Carnival Victory Cruise Review by CateV04

Trip Details
  • Sail Date: December 2018
  • Destination: Western Caribbean
  • Cabin Type: Interior with Picture Window (obstructed views)
After a really bad year prior, I wanted to get my family out on a genuine vacation, not one spent constantly visiting family members in the hospital (it had been one of THOSE years). We were going to spend some time near Orlando, so decided to check out a cruise for a number of reasons:

* My husband is disabled and has mobility issues, so he spent a lot of time in a wheelchair during this trip. I was a bit concerned about how easily we were going to be able to get onto the ship and how we would navigate crowds, but they had an area for handicapped embarkement, which made the process simple. We didn't have terribly long lines for elevators and people in general and crew were very helpful, which was awesome, though there's always that one twit who can't figure out that it's HARD to stop a 175# man in a wheelchair when going up and down the ramps. He was able to navigate his own way around the ship to a certain extent, which is something he's often leery of attempting. This experience really built his confidence.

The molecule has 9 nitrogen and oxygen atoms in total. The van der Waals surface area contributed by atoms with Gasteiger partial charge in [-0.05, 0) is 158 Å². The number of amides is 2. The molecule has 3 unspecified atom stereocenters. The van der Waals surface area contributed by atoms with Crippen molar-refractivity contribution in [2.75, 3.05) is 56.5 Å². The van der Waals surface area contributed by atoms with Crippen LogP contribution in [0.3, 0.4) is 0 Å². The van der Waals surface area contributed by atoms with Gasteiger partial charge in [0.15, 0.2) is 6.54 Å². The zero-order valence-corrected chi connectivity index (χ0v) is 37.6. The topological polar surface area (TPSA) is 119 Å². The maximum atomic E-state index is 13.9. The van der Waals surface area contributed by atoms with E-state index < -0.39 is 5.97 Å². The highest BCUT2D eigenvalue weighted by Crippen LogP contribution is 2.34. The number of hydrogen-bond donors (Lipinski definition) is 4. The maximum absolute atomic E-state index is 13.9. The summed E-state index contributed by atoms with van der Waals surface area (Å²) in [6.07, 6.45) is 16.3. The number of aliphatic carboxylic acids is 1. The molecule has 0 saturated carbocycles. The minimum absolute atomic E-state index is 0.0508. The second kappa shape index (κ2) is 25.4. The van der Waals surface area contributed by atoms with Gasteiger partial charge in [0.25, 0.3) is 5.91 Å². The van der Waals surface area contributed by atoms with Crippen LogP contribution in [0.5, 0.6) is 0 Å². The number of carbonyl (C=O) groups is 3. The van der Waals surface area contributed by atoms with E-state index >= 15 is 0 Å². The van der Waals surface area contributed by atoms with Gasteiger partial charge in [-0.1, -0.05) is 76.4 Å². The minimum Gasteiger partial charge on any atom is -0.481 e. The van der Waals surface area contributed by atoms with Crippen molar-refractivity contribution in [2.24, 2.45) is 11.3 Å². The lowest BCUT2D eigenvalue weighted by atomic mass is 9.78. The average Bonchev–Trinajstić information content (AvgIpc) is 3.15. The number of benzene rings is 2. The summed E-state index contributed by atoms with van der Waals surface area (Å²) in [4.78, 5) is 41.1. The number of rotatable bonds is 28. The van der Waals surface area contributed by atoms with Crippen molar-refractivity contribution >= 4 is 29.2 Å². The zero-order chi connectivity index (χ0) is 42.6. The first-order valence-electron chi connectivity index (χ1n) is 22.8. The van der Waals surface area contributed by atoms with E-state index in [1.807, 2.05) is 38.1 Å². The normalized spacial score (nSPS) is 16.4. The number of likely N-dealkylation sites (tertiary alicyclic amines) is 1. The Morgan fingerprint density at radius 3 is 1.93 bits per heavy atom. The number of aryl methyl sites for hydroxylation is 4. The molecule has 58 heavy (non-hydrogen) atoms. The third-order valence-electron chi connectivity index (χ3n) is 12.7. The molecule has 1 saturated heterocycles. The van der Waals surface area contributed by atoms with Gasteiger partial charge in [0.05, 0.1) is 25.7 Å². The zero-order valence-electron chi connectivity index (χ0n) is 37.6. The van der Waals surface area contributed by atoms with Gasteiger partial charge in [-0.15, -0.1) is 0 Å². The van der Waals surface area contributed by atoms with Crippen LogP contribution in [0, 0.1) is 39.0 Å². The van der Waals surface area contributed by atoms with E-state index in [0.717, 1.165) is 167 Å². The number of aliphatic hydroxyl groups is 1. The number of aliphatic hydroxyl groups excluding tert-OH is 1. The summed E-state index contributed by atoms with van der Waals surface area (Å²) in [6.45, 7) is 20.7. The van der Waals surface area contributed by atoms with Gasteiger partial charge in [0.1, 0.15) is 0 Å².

* This means he also doesn't drive much, so I was handling most of the driving. The appeal of a cruise was that we could visit different locations without having to switch hotels, repack everything or have long drives in between destinations. We could sit back and enjoy ourselves instead. Because of this, I'm now looking at cruising for most of our vacations, because it takes a lot of strain off of me, his primary caregiver.

* Because it was the first time my daughter and I had been on a cruise, we went with cabin 1001, which is an interior with a walkway view, thinking that we'd be able to see the horizon if needs be for seasickness issues. We couldn't, but it was just a few steps to get out onto the deck where we could see the horizon, and we went there a number of times over the cruise because it was almost always empty and quiet - adding a couple tables and chairs would make it an ideal quiet spot for hanging out. Fortunately, nobody got sick anyway. The cabin, being ADA compliant, was a good size. It was kind of odd that they seemed to have removed a couch under the pull-down berth for our daughter, and had left a couple chairs in its place, but we really weren't in the cabin enough to worry about it.